The implications for Smith's bid to retain the title will only emerge over time, but the fact the bankers have decided to exert control can only increase the likelihood there will be a demand for Rangers to cash in on Madjid Bougherra, their most valuable playing asset, in January. Already, with injuries to the Algerian and to Pedro Mendes, Kevin Thomson and Lee McCulloch, who came off yesterday, Rangers are running low on senior players. Smith conceded this was a process that was likely to accelerate and could only be offset by promoting from within. "It is maybe not the proper time to be blooding these boys (such as Andrew Little and Danny Wilson] but I don't think we are going to have much option shortly," said Smith.
Rangers' financial meltdown must also place question marks against Smith's own future. His present contract expires in only eight weeks, as does that of assistant Ally McCoist and first-team coach Kenny McDowall. As yet the three have not been offered extensions. However, it is believed that if a new buyer was found that wanted to retain his services he would be keen on staying.
Failure to see eye-to-eye with new regime has Smith talking himself towards exit door
LONG-suffering Rangers fans are seeing their beloved club up for sale and seemingly rudderless, with Sir David Murray gone from the scene and a chairman who resides in the USA. Now they may be about to lose their talismanic manager.
Walter Smith may even be gone in the next week or two, after his comments last night which confirmed that he has no money to spend and no control over the purse strings at Ibrox. Instead, the bankers have taken over.
In the world of football finance, banks do not expose themselves to customer dissatisfaction by placing directors on a board – new director Donald Muir has no formal links to Lloyds Banking Group, for instance. They do not need to do that. Lloyds – a group which has no great track record in football sponsorship – simply dictates how Rangers spend the bank's money.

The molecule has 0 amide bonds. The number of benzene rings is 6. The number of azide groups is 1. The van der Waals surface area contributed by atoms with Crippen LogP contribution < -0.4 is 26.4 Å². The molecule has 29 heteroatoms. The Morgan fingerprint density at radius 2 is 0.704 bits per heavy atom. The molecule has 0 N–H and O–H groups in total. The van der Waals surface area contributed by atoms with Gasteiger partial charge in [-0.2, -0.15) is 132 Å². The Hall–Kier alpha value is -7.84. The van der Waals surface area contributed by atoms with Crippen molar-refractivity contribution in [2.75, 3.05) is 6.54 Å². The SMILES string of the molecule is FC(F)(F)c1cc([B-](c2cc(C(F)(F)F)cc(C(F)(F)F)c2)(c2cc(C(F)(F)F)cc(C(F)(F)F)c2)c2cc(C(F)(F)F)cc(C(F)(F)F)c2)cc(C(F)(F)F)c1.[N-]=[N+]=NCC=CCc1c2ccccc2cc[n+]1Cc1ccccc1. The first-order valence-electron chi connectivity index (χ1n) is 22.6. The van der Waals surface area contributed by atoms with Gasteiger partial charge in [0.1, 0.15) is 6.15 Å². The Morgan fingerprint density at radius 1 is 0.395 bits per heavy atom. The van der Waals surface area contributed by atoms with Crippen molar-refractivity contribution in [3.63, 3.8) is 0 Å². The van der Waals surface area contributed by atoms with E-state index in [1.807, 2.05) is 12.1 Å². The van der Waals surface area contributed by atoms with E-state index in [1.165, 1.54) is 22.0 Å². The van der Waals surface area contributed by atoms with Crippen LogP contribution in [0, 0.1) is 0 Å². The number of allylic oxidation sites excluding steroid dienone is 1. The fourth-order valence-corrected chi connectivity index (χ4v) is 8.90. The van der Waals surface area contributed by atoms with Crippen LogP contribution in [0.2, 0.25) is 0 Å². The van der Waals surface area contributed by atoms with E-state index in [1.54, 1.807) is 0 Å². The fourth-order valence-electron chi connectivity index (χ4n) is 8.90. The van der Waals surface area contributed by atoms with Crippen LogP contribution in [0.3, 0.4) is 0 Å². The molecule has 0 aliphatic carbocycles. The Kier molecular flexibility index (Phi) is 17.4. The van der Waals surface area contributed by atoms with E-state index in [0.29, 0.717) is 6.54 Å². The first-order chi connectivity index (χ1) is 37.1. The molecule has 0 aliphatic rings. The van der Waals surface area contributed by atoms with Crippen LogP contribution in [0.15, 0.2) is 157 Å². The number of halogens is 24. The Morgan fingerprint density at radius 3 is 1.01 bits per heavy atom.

Or in this case, not spend it. And it is Lloyds' money that Rangers spend. When it took over the crippled HBOS, it inherited Rangers' debts, probably north of 30 million, and any potential buyer will be saddled with that debt right away.
With the benefit of hindsight, everyone who thought the Murray era would end sweetly and that there would be a swift transfer to a rich new owner was looking at the situation through rose-tinted glasses.
When a businessman as powerful as Murray moves out of any company, the reverberations are long and loud and highly transformational. Lots of players have gone as a side-effect of Murray's withdrawal. Now it may be Smith's turn.
There is more than one coat on a shoogly nail at Ibrox. Persistent rumours have surrounded chief executive Martin Bain, with Gordon McKie, chief executive of the Scottish Rugby Union, touted as a possible replacement should Bain, too, decide that the end of the Murray era is time to pursue new opportunities.
But Smith's departure would be colossal for the club. Alex McLeish admitted he left Ibrox in 2006 because Sir David Murray would not fund new signings.
So could Smith do a McLeish?
The trouble for Smith is that he eats, breathes and sleeps Rangers. Cut him and he would bleed royal blue. But how long can he go on in the humiliating position for a Rangers manager of not being able to decide who he can buy and sell? How long will a proud man take being told what to do by a bank manager?
Smith may even now be planning his exit strategy – a term financiers understand – and indeed, it may even be under way. Or else why speak out as he did last night?
The fans, who are always kept in the dark, may like to ask other questions. Exactly who is in the frame to buy Rangers? If there are no buyers, what happens next? What support will Lloyds continue to give? Will there be money to buy the new players the club desperately needs?
It should make for an interesting AGM, and this time no one can call for Murray to go, because he already has.